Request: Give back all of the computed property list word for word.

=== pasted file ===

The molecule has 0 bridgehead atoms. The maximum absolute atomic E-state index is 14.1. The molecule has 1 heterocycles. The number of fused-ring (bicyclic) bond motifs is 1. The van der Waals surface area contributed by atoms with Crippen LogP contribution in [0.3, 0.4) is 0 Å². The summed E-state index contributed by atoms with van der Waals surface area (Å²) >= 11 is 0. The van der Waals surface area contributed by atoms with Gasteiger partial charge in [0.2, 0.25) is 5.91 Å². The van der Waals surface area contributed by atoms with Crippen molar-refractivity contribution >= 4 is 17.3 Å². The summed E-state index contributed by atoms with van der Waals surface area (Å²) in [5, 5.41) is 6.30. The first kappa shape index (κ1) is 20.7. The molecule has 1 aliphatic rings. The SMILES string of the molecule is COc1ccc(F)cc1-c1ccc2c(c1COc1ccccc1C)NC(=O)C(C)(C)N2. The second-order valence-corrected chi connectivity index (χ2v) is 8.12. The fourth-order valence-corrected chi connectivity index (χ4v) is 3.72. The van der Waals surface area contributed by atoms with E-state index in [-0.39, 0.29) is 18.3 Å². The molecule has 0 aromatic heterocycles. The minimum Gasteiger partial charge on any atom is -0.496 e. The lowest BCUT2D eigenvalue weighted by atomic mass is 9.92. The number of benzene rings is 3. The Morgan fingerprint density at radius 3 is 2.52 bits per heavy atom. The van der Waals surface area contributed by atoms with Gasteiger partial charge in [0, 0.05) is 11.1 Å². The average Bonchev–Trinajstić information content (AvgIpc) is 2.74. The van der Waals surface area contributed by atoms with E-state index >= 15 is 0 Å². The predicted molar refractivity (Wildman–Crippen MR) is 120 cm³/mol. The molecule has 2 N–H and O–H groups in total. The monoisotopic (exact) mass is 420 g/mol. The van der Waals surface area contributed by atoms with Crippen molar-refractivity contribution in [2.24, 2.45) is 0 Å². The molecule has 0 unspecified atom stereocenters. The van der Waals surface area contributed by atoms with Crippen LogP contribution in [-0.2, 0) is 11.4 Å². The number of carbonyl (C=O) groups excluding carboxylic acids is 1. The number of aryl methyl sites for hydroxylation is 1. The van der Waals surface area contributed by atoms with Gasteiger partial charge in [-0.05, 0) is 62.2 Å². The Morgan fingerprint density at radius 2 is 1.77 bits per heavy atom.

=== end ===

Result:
The molecule has 0 bridgehead atoms. The maximum absolute atomic E-state index is 14.1. The molecule has 1 heterocycles. The number of fused-ring (bicyclic) bond motifs is 1. The van der Waals surface area contributed by atoms with Crippen LogP contribution in [0.3, 0.4) is 0 Å². The summed E-state index contributed by atoms with van der Waals surface area (Å²) >= 11 is 0. The van der Waals surface area contributed by atoms with Gasteiger partial charge in [0.2, 0.25) is 5.91 Å². The van der Waals surface area contributed by atoms with Crippen molar-refractivity contribution >= 4 is 17.3 Å². The summed E-state index contributed by atoms with van der Waals surface area (Å²) in [5, 5.41) is 6.30. The first kappa shape index (κ1) is 20.7. The molecule has 1 aliphatic rings. The SMILES string of the molecule is COc1ccc(F)cc1-c1ccc2c(c1COc1ccccc1C)NC(=O)C(C)(C)N2. The second-order valence-corrected chi connectivity index (χ2v) is 8.12. The fourth-order valence-corrected chi connectivity index (χ4v) is 3.72. The van der Waals surface area contributed by atoms with E-state index in [-0.39, 0.29) is 18.3 Å². The molecule has 0 aromatic heterocycles. The minimum Gasteiger partial charge on any atom is -0.496 e. The lowest BCUT2D eigenvalue weighted by atomic mass is 9.92. The number of benzene rings is 3. The Morgan fingerprint density at radius 3 is 2.52 bits per heavy atom. The van der Waals surface area contributed by atoms with Gasteiger partial charge in [0, 0.05) is 11.1 Å². The average Bonchev–Trinajstić information content (AvgIpc) is 2.74. The van der Waals surface area contributed by atoms with E-state index >= 15 is 0 Å². The predicted molar refractivity (Wildman–Crippen MR) is 120 cm³/mol. The molecule has 2 N–H and O–H groups in total. The monoisotopic (exact) mass is 420 g/mol. The van der Waals surface area contributed by atoms with Crippen molar-refractivity contribution in [2.24, 2.45) is 0 Å². The molecule has 0 unspecified atom stereocenters. The van der Waals surface area contributed by atoms with Crippen LogP contribution in [-0.2, 0) is 11.4 Å². The number of carbonyl (C=O) groups excluding carboxylic acids is 1. The number of aryl methyl sites for hydroxylation is 1. The van der Waals surface area contributed by atoms with Gasteiger partial charge in [-0.05, 0) is 62.2 Å². The Morgan fingerprint density at radius 2 is 1.77 bits per heavy atom.